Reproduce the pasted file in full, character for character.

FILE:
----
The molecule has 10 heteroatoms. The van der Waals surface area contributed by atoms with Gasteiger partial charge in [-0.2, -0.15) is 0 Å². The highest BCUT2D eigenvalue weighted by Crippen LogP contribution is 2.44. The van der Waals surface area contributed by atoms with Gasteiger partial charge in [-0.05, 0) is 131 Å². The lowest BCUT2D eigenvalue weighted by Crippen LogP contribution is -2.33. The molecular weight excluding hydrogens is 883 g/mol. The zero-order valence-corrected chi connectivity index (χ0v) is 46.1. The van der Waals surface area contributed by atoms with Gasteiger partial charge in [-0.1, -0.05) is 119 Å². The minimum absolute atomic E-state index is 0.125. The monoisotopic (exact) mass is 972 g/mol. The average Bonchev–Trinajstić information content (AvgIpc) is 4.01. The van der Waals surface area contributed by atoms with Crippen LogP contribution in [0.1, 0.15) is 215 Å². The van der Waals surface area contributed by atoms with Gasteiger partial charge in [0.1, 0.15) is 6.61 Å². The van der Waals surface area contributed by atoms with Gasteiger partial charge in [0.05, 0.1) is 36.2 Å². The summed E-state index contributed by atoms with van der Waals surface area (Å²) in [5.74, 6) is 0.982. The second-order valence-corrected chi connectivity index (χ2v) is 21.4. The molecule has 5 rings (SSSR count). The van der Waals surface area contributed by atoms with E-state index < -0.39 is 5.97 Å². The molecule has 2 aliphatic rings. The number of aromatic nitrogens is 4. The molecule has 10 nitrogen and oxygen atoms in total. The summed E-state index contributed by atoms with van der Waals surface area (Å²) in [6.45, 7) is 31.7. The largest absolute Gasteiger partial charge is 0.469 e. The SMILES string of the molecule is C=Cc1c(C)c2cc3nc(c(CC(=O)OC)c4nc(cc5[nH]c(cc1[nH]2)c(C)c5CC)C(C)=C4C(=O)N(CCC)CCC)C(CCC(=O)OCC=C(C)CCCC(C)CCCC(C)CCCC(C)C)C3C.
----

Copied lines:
The molecule has 10 heteroatoms. The van der Waals surface area contributed by atoms with Gasteiger partial charge in [-0.2, -0.15) is 0 Å². The highest BCUT2D eigenvalue weighted by Crippen LogP contribution is 2.44. The van der Waals surface area contributed by atoms with Gasteiger partial charge in [-0.05, 0) is 131 Å². The lowest BCUT2D eigenvalue weighted by Crippen LogP contribution is -2.33. The molecular weight excluding hydrogens is 883 g/mol. The zero-order valence-corrected chi connectivity index (χ0v) is 46.1. The van der Waals surface area contributed by atoms with Gasteiger partial charge in [-0.1, -0.05) is 119 Å². The minimum absolute atomic E-state index is 0.125. The monoisotopic (exact) mass is 972 g/mol. The average Bonchev–Trinajstić information content (AvgIpc) is 4.01. The van der Waals surface area contributed by atoms with Crippen LogP contribution in [0.1, 0.15) is 215 Å². The van der Waals surface area contributed by atoms with Gasteiger partial charge in [0.1, 0.15) is 6.61 Å². The van der Waals surface area contributed by atoms with Gasteiger partial charge in [0.05, 0.1) is 36.2 Å². The summed E-state index contributed by atoms with van der Waals surface area (Å²) in [5.74, 6) is 0.982. The second-order valence-corrected chi connectivity index (χ2v) is 21.4. The molecule has 5 rings (SSSR count). The van der Waals surface area contributed by atoms with E-state index < -0.39 is 5.97 Å². The molecule has 2 aliphatic rings. The number of aromatic nitrogens is 4. The molecule has 10 nitrogen and oxygen atoms in total. The summed E-state index contributed by atoms with van der Waals surface area (Å²) in [6.45, 7) is 31.7. The largest absolute Gasteiger partial charge is 0.469 e. The SMILES string of the molecule is C=Cc1c(C)c2cc3nc(c(CC(=O)OC)c4nc(cc5[nH]c(cc1[nH]2)c(C)c5CC)C(C)=C4C(=O)N(CCC)CCC)C(CCC(=O)OCC=C(C)CCCC(C)CCCC(C)CCCC(C)C)C3C.